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What Mountains Have Taught Me About Pain

A few weeks ago my wife and I went on a nine-day trip to Japan. A friend of ours, Rachel, has been living there for the past five years. We’ve been wanting to visit her there and this past Christmas we finally booked our tickets.

My favorite part was hiking up Mt. Misen. I’m not the most “in shape” person I know. Working out for me is not a good time. I occasionally work out because my wife tells me it’s a good idea.

As Caitlin was planning this trip she told me about this hike up a mountain. I was excited because I love hiking. Even though I don’t like to exercise I love hiking. My family would go hiking every spring throughout middle school and high school. Throughout spring, summer, and fall Caitlin and I go on as many hikes as possible.

As we started our ascent up the mountain, the views were amazing. Caitlin took out her phone and began to snap pictures. She took so many pictures that she had to delete apps from her phone to make room for more.

As I continued to walk up the mountain I began to realize how big this mountain actually was. Luckily for us, about this time, we saw signs for a cable car ride. I thought this sounded like a great idea. Well, Rachel and I thought this was a great idea, Caitlin wasn’t so sure. I was able to convince Caitlin that cable cars are a gift from God. I’m a huge fan of cable cars.

When we got off the cable car we started on the trail again. Caitlin pointed and said, “I think we are going to that peak there.”

I nodded my whole body and I thought, That’s not that bad. Just a little further.

So, I kept hiking, hiking, and hiking some more. After a while, I realized Caitlin was either kidding, which wasn’t funny, or she had miss judged how far we needed to go.

As I continued up each step I waited for the moment when I could finally see this great view. After going up and up and up we finally arrived at a spot when the land flattened out. I thought we are here. Finally, we’ve made it!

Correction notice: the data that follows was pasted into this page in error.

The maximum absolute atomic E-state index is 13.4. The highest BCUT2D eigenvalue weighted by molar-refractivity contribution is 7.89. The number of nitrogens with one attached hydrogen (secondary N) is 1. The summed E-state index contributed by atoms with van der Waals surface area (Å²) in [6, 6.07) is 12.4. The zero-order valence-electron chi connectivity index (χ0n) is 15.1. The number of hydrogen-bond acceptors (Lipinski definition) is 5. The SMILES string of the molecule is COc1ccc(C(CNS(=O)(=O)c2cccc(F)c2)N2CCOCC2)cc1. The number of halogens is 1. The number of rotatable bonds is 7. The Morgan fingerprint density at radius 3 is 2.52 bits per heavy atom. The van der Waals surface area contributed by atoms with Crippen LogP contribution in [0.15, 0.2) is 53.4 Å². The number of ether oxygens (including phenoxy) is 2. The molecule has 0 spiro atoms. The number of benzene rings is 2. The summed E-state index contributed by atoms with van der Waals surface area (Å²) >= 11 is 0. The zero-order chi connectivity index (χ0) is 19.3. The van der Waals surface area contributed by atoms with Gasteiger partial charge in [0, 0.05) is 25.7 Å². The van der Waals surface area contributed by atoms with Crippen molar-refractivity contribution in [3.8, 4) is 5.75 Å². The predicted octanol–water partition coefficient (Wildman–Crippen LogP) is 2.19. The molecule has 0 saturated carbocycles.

I breathed out the largest sigh of relief and accomplishment. I could rest for a minute. I turned to Caitlin and that’s when she said, “Just a little bit more.” Oh hell no! I was ready to be done. The last time she said, just a little bit more, was an hour ago.

I couldn’t stop now. I was so close. We continued on the never ending trail to the top of Mt. Misen. This time Caitlin was right. It was just a little farther. We finally arrived at the top.

There was an observation tower at the top. Walking toward it I realized I couldn’t feel my legs, I thought, this would be really unfortunate if the view isn’t the best thing I’ve ever seen. All this feeling I no longer have in my legs would be for nothing.

The view was one of the greatest things I have ever seen. It was so beautiful. I didn’t need to feel my legs to appreciate this. We stayed up at the top for awhile, I needed the rest, but we soon we began to make our descent down the mountain.

The first 20 minutes, all three of us couldn’t stop talking about what we had just seen. I soon notice that I got feeling back in my legs, but with each step down the mountain I felt a sharp pain in my calf.

When you take someone (me), and you have that person hike up a giant mountain, this person will think it’s great, but because the last time this person exercised was around the time Jesus was born, they will begin to feel, as the doctors say, some pressure. My calves were feeling some pressure.

As we headed down the mountain people passed by who just started their hike. As they passed by I noticed their excitement glowing off of their face. I passed them limping my way down to the bottom. My legs were telling me to get their attention. They don’t know what they are getting into. Turn around now, it’s too painful.

This is how I handle pain. I’ve experienced something painful. I have scars. I try everything I can to not experience this pain again because it hurts. I want to do everything I can to help others be safe and not experience the same pain. Pain isn’t pleasant. I want to point to an easier way. Go over there, take the easier path. It’s safe.

The safe route is also no fun. Going this way, I’ll never see the amazing view. The route with no pain is standing at the bottom looking up. Playing it safe is wondering what it might look like from the top.

I used to think I could avoid pain and in avoiding pain I could be safe. Safety isn’t the goal. It feels like a bad thing, like something we should avoid. It’s because of the difficult moments, the painful moments, that I’ve changed, moved and been molded into something new. Without pain, there is no change.

I’m thankful for pain. Not in an I-hate-myself-and-pain-is-awesome kind of way. I’m thankful for pain because out of these difficult moments there is something greater, something better, on the other side. I have to go through the pain to experience the change, to experience a new way, a better way.

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